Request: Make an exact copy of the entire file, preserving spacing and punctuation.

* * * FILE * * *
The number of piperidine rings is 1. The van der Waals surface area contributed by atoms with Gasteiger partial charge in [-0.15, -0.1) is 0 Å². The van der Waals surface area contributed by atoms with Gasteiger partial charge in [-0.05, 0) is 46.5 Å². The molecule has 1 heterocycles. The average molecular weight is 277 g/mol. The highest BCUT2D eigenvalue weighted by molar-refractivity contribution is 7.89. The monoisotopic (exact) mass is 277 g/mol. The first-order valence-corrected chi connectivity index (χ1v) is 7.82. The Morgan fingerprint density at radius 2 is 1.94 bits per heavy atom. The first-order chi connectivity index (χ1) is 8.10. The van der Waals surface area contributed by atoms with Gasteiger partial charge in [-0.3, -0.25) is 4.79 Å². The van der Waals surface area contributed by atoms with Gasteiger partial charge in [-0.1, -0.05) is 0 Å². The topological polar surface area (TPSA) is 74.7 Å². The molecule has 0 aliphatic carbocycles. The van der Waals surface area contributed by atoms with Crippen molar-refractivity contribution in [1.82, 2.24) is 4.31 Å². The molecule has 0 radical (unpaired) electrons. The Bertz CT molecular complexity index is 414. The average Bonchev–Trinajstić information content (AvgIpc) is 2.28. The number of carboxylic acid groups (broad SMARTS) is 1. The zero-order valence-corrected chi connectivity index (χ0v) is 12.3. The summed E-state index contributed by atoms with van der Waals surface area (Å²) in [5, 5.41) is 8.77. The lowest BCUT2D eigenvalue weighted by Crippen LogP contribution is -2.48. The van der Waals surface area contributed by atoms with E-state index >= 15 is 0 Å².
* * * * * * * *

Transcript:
The number of piperidine rings is 1. The van der Waals surface area contributed by atoms with Gasteiger partial charge in [-0.15, -0.1) is 0 Å². The van der Waals surface area contributed by atoms with Gasteiger partial charge in [-0.05, 0) is 46.5 Å². The molecule has 1 heterocycles. The average molecular weight is 277 g/mol. The highest BCUT2D eigenvalue weighted by molar-refractivity contribution is 7.89. The monoisotopic (exact) mass is 277 g/mol. The first-order valence-corrected chi connectivity index (χ1v) is 7.82. The Morgan fingerprint density at radius 2 is 1.94 bits per heavy atom. The first-order chi connectivity index (χ1) is 8.10. The van der Waals surface area contributed by atoms with Gasteiger partial charge in [-0.3, -0.25) is 4.79 Å². The van der Waals surface area contributed by atoms with Gasteiger partial charge in [-0.1, -0.05) is 0 Å². The topological polar surface area (TPSA) is 74.7 Å². The molecule has 0 aliphatic carbocycles. The van der Waals surface area contributed by atoms with Crippen molar-refractivity contribution in [1.82, 2.24) is 4.31 Å². The molecule has 0 radical (unpaired) electrons. The Bertz CT molecular complexity index is 414. The average Bonchev–Trinajstić information content (AvgIpc) is 2.28. The number of carboxylic acid groups (broad SMARTS) is 1. The zero-order valence-corrected chi connectivity index (χ0v) is 12.3. The summed E-state index contributed by atoms with van der Waals surface area (Å²) in [5, 5.41) is 8.77. The lowest BCUT2D eigenvalue weighted by Crippen LogP contribution is -2.48. The van der Waals surface area contributed by atoms with E-state index >= 15 is 0 Å².